2024 is flying by – we’re already in February! A new month does mean new LEGO sets, though. And one of the headline releases for February is LEGO Ideas 21347 Red London Telephone Box, which is available starting today for LEGO Insiders. You’ll find it on the LEGO website where it retails for US $114.99 | CAN $149.99 | UK £99.99. We already talked about the set back when it first debuted. But since then, The Brothers Brick was afforded an opportunity to sit down with the team behind the set and ask some questions. We’ve got a summary below.
LEGO Ideas has been on a roll lately, springboarding off the release of 21344 Orient Express Train back in December into a wave of set announcements including 21345 Polaroid OneStep SX-70 Camera and 21346 Family Tree so far this year. And we can now tack one more onto the list as well. Celebrating the 100th anniversary of the K2 Telephone Box, LEGO will release LEGO Ideas 21347 Red London Telephone Box next month. Based on the original submission by John Cramp, this model stands nearly a foot tall (30 cm), and has the iconic crimson booth stood along the fictional English street of Buildmore Road. The set also has a built-in stand to hold your cell phone for all the Anglophiles looking to add this to their collections. LEGO Ideas 21347 Red London Telephone Box, 1460 pieces large, will be available from LEGO.com on February 1st for LEGO Insiders (February 4th for everyone else) and will retail for US $114.99 | CAN $149.99 | UK £99.99.
One of my all-time favorite games doesn’t have a name but its variations are known by many. The “telephone” game, in its many forms, gravitates around the idea of altering a phrase, image, or item slightly as it’s passed around to each participant. While most of us played it as kids, some adult fans of LEGO like to play a version of their own that is often out of this world. Builder Eli Willsea created the STG-2 Sailer as the 4th iteration in the latest telephone series. The small, rockhopper-style craft somewhat reminds me of the starter ship in No Man’s Sky (NMS) with its compact body and raised back portion. More NMS parallels arise with the solar sail sections with boosters firing off behind them. The sails creatively use the balloon sections from Friends sets and Sweet Mayhem’s Systar Starship along with some golden rigging for deployment and retraction. The coloration and parts usage give this ship lots of curves and angles that really catch the eye, an essential part of good spaceship building. Greeble, or detail, all you want but if your ship doesn’t visually swoop it’ll probably end up resembling a flying, mechanical potato. Thankfully, Eli knows how to avoid the spud fate and instead made a fantastic little puddle jumper that the next builder will have fun emulating.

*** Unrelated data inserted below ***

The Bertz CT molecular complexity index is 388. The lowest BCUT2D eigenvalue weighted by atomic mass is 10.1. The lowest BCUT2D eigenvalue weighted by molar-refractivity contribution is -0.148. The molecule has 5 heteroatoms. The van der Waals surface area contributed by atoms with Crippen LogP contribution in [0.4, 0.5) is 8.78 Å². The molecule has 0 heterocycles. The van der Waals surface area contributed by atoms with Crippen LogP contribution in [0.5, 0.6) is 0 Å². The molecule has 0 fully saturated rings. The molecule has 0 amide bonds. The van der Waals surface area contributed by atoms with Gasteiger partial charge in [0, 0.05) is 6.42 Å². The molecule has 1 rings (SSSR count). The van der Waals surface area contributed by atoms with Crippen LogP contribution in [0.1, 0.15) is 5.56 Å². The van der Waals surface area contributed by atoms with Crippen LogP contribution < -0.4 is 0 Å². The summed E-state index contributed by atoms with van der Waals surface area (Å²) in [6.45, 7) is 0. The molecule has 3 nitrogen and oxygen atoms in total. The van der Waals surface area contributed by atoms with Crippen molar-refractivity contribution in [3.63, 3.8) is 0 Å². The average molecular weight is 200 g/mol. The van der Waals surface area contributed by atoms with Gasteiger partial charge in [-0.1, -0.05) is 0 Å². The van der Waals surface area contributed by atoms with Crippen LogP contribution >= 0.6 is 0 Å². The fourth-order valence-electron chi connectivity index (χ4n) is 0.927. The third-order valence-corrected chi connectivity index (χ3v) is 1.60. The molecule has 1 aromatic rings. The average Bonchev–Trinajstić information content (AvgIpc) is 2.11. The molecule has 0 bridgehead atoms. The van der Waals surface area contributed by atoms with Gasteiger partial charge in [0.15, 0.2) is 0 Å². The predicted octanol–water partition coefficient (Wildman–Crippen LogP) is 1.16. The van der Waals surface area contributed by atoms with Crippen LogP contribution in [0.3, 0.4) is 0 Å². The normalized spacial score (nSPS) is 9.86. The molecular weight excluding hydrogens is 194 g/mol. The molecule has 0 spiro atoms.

Bright green pay phones that supported the new prepaid phone cards began replacing the old pink rotary pay phones in Japan just as my family left for the States in the late 80’s. With public telephones a rare sight today in the US, I was shocked to see that the same phones were still everywhere when I finally went home to visit last summer. nobu_tary has captured the shapes and colors of the real thing perfectly in LEGO, with a detailed black face — complete with digital readout screen and card slot — and iconic lime green body. The black panel incorporates three ammunition pouches from the Rogue One Death Trooper buildable figure, which Tary did not use in his larger, more detailed LEGO Death Trooper figure a few years ago.
A bit of trivia on why pay phones are still everywhere in Japan: When a disaster such as an earthquake or typhoon strikes that affects cell phone coverage, all pay phones can be activated for free use so that people can call emergency services or even just to contact loved ones.
This lovely little green box doesn’t just take me back to my last few years in Japan, it also takes me back a year to what may be my last international trip in a long time…
Chris McVeigh’s telephone takes me back to my childhood. We had one that looked just like this. I haven’t missed rotary phones until now. Thanks, Chris!